Fashion Blogger Reveals Past Suicidal Thoughts: 'My Life Seems Great, but I Was Broken Inside'

Lifestyle blogger Aimee Song opened up to fans about her struggle with depression. (Photo: Timur Emek/Getty Images)
Lifestyle blogger Aimee Song opened up to fans about her struggle with depression. (Photo: Timur Emek/Getty Images)

California lifestyle blogger Aimee Song seems to have it all. She runs a successful fashion and interior design blog, fashion brands beat down her door with collaboration offers, and her 4.6 million Instagram followers are glued to her stylish selfies and global escapades. So fans were shocked when the 30-year-old revealed her struggle with depression and suicidal thoughts.

On Monday, Song posted a video to YouTube depicting her glamorous trip to Paris for Haute Couture Fashion Week in July. In between footage of racing through the rainy streets, partying in her hotel room, and giving an impromptu makeup tutorial in the backseat of a car, Song got serious.

“The hardest thing about being a blogger or having my life out there is to always pretend like I’m happy — I actually don’t feel so happy,” she told the camera through her tears.

Song explained that while her life seems glossy, she often feels insecure. “I fake [confidence] all the time,” she says. “Especially lately I feel even more sad when I’m around people because everyone’s life seems so perfect — but then again I realize that’s probably what you guys think about my life.”

Many thanked Song for inviting them into her personal life. “Some may say there’s nothing hard in being an influencer or inspiration for others and that it’s not hard to fake a smile,” wrote one person. “But when there are so many people who expect something from you every single day, even though you don’t owe it to them, it can really get you in a bad way.”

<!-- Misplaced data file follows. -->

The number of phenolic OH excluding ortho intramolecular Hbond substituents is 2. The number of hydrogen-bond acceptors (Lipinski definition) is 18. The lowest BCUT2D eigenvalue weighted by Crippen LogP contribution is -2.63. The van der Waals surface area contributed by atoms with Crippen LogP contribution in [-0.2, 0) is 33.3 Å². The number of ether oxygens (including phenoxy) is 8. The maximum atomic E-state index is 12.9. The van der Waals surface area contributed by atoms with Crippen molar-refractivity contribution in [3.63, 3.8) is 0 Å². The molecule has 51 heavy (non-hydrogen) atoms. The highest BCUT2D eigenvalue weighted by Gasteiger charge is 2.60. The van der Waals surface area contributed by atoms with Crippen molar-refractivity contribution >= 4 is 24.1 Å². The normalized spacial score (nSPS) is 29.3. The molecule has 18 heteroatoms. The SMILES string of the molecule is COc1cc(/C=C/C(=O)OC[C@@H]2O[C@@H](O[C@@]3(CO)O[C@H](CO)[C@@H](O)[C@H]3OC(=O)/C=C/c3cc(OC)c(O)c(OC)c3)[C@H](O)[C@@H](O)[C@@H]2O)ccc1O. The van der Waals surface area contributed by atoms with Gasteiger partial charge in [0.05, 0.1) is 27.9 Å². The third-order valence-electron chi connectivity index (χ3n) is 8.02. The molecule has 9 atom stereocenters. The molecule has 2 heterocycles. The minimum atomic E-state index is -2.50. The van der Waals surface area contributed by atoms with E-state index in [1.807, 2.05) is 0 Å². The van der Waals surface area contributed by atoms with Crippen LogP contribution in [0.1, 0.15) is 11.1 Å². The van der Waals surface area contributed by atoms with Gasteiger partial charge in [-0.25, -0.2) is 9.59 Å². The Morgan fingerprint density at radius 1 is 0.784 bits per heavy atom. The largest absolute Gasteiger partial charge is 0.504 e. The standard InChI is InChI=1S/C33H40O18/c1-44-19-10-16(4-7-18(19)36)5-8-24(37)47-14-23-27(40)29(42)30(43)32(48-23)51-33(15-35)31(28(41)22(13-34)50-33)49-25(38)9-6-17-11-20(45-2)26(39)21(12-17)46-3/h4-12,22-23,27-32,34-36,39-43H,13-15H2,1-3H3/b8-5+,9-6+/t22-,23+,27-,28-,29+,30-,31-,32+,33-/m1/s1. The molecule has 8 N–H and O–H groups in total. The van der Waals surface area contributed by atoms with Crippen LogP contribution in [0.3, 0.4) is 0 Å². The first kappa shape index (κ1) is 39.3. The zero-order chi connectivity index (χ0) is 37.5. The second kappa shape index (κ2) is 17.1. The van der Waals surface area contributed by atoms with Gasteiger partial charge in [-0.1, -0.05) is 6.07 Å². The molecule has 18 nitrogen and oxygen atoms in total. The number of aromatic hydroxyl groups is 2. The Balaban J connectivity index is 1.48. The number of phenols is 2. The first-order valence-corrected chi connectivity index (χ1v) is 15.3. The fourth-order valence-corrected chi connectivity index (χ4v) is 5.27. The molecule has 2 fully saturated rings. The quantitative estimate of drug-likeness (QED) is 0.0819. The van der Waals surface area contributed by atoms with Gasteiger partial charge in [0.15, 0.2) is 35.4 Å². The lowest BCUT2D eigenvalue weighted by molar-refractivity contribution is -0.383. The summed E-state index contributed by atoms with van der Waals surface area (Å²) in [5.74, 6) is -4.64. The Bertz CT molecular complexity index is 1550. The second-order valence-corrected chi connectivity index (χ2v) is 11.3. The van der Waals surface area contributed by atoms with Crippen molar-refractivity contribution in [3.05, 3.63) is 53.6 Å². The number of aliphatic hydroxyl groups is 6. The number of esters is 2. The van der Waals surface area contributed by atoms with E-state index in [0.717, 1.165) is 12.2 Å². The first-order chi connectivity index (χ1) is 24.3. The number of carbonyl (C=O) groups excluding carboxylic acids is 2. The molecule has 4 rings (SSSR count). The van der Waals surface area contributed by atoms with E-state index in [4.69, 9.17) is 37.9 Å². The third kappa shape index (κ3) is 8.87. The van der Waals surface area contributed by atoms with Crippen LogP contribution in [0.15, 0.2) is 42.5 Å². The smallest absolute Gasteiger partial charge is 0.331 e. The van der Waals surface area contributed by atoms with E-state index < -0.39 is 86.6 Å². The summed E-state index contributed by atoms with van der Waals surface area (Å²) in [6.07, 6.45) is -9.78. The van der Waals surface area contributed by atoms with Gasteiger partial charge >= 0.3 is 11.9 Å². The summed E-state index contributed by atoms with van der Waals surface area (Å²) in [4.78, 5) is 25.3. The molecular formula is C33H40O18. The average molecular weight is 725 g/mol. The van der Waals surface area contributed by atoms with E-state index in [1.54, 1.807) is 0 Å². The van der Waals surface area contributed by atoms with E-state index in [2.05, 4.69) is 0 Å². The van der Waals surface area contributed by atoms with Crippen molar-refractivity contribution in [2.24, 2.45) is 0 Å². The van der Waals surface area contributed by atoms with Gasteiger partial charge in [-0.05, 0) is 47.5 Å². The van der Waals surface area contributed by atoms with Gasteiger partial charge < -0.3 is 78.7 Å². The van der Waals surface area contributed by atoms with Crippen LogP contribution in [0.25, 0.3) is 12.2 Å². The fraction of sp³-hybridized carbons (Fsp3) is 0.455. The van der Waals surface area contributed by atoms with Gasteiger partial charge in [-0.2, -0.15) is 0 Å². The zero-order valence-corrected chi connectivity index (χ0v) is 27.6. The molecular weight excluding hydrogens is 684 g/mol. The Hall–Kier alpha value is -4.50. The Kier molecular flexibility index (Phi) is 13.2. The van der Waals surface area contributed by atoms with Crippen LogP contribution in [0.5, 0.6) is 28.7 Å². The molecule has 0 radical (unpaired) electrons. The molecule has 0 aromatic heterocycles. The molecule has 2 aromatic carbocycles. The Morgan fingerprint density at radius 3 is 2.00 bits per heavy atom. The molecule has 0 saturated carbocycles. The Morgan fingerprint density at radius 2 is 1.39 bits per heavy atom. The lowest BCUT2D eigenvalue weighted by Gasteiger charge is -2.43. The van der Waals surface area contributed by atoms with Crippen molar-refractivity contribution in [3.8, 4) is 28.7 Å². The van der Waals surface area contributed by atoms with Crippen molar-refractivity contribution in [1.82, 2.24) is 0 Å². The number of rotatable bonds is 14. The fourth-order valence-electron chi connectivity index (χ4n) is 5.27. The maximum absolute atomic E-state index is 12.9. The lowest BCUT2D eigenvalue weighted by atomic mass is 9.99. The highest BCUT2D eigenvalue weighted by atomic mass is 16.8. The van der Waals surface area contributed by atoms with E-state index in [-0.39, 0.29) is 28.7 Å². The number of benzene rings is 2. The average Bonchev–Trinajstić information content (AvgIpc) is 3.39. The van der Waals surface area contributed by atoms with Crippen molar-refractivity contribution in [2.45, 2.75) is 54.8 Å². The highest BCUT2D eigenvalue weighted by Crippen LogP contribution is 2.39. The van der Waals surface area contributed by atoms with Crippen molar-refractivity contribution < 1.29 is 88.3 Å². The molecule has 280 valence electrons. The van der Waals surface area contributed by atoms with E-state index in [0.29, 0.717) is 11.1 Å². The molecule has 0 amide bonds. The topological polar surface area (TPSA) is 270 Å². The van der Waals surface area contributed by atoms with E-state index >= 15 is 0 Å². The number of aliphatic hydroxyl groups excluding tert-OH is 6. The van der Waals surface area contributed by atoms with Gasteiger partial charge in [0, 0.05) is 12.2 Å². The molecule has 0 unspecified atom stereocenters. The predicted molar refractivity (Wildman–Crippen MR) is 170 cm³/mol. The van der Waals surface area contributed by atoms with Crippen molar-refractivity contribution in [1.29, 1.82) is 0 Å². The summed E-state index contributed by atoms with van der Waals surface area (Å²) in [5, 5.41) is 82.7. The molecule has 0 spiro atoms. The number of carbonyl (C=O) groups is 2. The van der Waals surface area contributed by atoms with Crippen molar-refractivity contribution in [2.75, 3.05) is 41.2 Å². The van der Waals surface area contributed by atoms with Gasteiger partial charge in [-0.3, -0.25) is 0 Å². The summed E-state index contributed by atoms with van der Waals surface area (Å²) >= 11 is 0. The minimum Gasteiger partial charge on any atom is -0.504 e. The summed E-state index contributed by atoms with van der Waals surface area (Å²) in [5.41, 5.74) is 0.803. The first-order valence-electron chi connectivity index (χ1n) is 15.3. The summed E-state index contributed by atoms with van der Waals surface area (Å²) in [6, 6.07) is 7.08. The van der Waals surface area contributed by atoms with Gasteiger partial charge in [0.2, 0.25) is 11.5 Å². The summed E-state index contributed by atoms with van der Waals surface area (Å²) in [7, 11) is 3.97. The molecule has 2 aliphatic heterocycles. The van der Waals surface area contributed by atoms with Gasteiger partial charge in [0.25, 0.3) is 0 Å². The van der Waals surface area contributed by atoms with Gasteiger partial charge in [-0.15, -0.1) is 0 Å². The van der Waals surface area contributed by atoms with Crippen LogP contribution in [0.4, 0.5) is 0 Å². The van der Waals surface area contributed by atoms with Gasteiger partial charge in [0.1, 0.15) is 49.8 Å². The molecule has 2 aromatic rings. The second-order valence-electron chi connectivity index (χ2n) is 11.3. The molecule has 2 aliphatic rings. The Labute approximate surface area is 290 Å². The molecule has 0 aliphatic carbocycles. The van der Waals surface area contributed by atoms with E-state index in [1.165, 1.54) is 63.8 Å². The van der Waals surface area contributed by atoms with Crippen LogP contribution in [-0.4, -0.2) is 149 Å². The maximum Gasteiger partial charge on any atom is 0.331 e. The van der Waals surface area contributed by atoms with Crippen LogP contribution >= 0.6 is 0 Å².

Another wrote, “It’s really eye-opening to see this side of you, Aimee!”

One person added: “So brave of you to say those things in front of a camera. Social media only shows the good days, but it takes a lot of courage to tell the world that it isn’t always like that. You’re a beautiful person, stay strong.”

“I feel like I’m supposed to be that ‘happy person’ in the group, and from the outside, my life seems great, but I was broken inside and felt like I needed to share,” Song tells Yahoo Style. “I always put up a front and try to be positive and strong, but sometimes that makes it even more painful.”

Song actually didn’t originally intend to post the video to her millions of followers because, “It seemed so different from the glam footage I was showing, but in the end, I felt like it was important to be honest and show that behind the glitz and glamour, you can still feel lonely and sad at times, and that I’m a work in progress.”

The blogger follows Gabourey Sidibe, Lady Gaga, and Prince Harry, who all shared their struggles with mental health issues in recent months. On Monday, rocker Jessica Lea Mayfield revealed her own personal story on Instagram, sharing that she had been the victim of domestic abuse.

According to Gail Saltz, a New York City psychiatrist and author of The Power of Different: The Link Between Disorder and Genius, disclosing something so personal can be healing for both the person and the public. “For someone who has built a persona on a certain image, it can be freeing to authentically be oneself,” she tells Yahoo Style. “And for the almost 50 percent of people who will struggle with mental health issues at some point in their lives, it can normalize their experience.”

And while perfectly curated images on social media can contribute to poor mental health, there’s also a surprising effect on the poster. “It can make someone feel as though they have to maintain their image in order to be liked,” says Saltz.

To a certain extent, that was the case for Song, who tells Yahoo Style, “No one is pressuring me to maintain a happy image but it is true that I want to share positive images with my followers rather than negative ones.”

Explaining, “Making that video was therapy to me,” Song was surprised by the therapeutic effect it had on her followers. “I knew people had their moments but didn’t realize how many people in the same industry felt the same way,” she tells Yahoo Style. “I’ve been getting messages not just from my followers but from my peers in the industry that they feel the same way and that they cried with me. I’m happy that we’re starting a conversation.”

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